Russia's state-controlled gas monopoly Gazprom says it will dramatically increase natural gas prices for Ukraine.

Gazprom has announced that it will more than quadruple natural gas prices for Ukraine. As of January 1, Gazprom says it will charge Ukraine the full European market price - now roughly $230 per 1,000 cubic meters. Ukraine is currently paying $50 per 1,000 cubic meters. Gazprom has also threatened to cut off natural gas supplies to Ukraine if it doesn't agree to the new deal.

Ukrainian officials have described the move as "irresponsible." But they expressed the hope that the issue could be resolved through negotiations.

Experts say this dispute highlights an increasing chill in relations between Kiev and Moscow which began last year with the "Orange Revolution" and the election as president of Viktor Yuschenko, who has promised closer ties with the West.

Marshal Goldman, Russia expert with Harvard University, says Gazprom's move to hike prices should not be a surprise, given statements by Russian President Vladimir Putin.

"President Putin had given a warning some time ago," he said. "I remember last year, he made the comment that if Ukraine wants to look to the West, to become part of the West, to become part of the European Union, even NATO - that's up to them, that's a decision they have to make. But if they do do that, they should realize that we no longer will continue to help underwrite their expenses, by which he meant we are going to jack up [increase] the price of natural gas and even some of the oil we've been selling them."

Russian officials say the natural gas hike is dictated by economic demands, by a changing market situation.

But many experts say politics are at the root of Russia's move. They point to the fact that Gazprom has hiked natural gas prices for Georgia and Moldova, two countries seeking closer ties with the West. But the company has not renegotiated rates with Belarus, headed by a staunchly pro-Russian president.

Ziba Norman, Director of the Transatlantic Institute, a London-based foreign policy research organization, says Moscow is very much concerned about what happens in neighboring countries.

"Russia is deeply uncomfortable with the loss of influence in its back yard: in the Baltics, in Ukraine, in central Asia," she said. "And Ukraine is a particularly hard felt loss. Russia sees its future security in terms of a regaining of its preeminence.

"And Ukraine, it feels, has fallen from the fold very publicly and I think they see also that there are possibilities there for regaining influence," continued Ms. Norman. "There are strong opposition parties and Yuschenko has had some difficulties over the last year since he has taken power. Clearly, they are a little bit weak - the government in Ukraine is a little bit weak and Gazprom sees this as an opportunity."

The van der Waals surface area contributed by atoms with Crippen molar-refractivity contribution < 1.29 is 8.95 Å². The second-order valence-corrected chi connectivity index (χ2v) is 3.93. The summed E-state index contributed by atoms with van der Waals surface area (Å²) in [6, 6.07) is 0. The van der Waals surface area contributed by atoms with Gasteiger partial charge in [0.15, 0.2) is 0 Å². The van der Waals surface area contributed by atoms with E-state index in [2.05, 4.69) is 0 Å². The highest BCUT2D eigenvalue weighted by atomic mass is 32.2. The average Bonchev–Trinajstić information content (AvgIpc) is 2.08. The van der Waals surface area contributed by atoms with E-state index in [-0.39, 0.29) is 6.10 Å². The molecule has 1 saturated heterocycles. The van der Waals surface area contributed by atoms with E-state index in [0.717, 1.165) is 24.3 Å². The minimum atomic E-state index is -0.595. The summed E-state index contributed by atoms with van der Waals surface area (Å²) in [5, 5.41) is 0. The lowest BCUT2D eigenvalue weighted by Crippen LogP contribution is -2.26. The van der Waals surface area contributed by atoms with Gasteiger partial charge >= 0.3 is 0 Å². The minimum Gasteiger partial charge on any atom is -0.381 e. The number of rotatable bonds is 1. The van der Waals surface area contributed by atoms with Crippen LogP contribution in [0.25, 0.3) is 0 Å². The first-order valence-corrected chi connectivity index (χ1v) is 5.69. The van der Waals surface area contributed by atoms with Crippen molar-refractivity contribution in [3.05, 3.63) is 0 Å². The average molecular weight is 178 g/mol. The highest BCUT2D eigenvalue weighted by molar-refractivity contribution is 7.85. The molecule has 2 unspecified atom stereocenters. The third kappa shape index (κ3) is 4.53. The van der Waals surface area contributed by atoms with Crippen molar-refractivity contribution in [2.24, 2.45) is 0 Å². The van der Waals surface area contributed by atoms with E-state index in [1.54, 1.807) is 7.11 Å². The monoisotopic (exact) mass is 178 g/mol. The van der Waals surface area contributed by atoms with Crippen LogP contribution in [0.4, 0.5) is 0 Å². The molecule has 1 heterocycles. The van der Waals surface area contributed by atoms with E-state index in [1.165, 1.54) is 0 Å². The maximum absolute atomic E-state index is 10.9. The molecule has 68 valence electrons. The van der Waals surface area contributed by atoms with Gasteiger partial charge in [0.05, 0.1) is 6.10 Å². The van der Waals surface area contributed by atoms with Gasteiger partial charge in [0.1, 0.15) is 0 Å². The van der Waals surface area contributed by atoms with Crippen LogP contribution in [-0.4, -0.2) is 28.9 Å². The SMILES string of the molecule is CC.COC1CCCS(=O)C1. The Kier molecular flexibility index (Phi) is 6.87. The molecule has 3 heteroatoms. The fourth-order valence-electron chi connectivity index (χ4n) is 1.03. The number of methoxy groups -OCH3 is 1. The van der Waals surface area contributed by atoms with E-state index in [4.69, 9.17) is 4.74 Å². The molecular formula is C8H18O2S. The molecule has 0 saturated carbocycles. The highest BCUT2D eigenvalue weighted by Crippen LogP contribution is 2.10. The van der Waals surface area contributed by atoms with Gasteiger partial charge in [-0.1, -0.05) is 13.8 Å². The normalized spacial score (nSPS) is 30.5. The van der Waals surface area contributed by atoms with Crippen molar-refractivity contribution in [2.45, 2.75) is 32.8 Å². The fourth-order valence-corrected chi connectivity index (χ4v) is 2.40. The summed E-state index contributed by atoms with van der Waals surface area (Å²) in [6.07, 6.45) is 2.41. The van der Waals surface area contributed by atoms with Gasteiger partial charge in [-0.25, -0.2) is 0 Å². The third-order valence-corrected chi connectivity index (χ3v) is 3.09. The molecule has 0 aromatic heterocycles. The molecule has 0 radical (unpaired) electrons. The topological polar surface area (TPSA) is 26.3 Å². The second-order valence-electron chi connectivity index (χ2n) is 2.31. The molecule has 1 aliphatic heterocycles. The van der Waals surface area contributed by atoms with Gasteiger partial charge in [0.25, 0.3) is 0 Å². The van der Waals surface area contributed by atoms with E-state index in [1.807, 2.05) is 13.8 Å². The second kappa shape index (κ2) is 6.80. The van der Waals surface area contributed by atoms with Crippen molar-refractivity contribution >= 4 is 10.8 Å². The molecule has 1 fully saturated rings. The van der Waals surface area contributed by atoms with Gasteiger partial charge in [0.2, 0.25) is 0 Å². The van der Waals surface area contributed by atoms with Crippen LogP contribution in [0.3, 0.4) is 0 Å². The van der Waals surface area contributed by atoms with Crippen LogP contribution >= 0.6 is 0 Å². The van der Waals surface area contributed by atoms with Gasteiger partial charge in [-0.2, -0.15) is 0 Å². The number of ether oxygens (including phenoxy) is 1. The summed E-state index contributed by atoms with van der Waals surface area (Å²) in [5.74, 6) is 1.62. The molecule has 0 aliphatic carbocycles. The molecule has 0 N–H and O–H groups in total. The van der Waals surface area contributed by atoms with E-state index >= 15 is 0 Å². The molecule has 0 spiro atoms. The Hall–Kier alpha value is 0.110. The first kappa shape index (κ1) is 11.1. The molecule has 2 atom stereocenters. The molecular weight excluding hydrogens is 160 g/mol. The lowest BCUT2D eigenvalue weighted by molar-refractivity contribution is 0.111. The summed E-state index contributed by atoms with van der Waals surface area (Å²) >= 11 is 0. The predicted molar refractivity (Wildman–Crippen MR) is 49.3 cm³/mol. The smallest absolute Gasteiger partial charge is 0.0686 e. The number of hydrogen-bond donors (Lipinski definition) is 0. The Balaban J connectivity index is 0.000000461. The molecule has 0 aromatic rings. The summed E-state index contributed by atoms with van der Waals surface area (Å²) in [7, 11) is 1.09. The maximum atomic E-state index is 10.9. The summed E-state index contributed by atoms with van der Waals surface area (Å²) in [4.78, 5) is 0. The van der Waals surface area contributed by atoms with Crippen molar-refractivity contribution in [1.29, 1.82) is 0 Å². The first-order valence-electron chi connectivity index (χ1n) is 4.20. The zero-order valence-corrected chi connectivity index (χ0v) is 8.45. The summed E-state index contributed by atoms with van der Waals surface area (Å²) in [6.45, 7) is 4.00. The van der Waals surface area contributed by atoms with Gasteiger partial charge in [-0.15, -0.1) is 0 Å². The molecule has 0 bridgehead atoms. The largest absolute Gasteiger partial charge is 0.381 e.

Analysts say it is unclear how the Ukrainian people will react if Gazprom continues its hard-line stance against Kiev. Frank Sysyn is an expert on Ukraine with the University of Alberta, Canada.

"Obviously, there are those who traditionally see Russia as interfering in Ukrainian affairs, who will interpret this as one more example of Russia's unwillingness to allow Ukraine to be a fully independent country and to pursue its pro-European course," noted Mr. Sysyn. "On the other hand, there will be those in Ukraine who want closer relations with Russia and instead will interpret this as saying, well, without closer economic and political integration with Russia, Ukraine isn't capable of standing alone economically."

Experts agree Ukraine could retaliate if Gazprom goes ahead with its threat to cut off natural gas supplies.

"Some of the Ukrainians said okay, you are going to do that to us, we're going to raise the rent you pay in Sevastopol where you have a naval base, where the Russians have a naval base," explained Marshall Goldman from Harvard University.. "So we are going to raise the rent there. And the other thing that the Ukrainians can do, and that is to say, remember, at this point, about 80 percent of the natural gas that you export to western Europe, particularly to Germany, goes through Ukraine and you raise the price of natural gas, we raise the transit fee."

But Marshal Goldman and others hope that Ukraine and Russia will be able to resolve their dispute peacefully, through negotiations. They say if they fail, it will only increase tensions between two countries that already do not see eye to eye on many issues.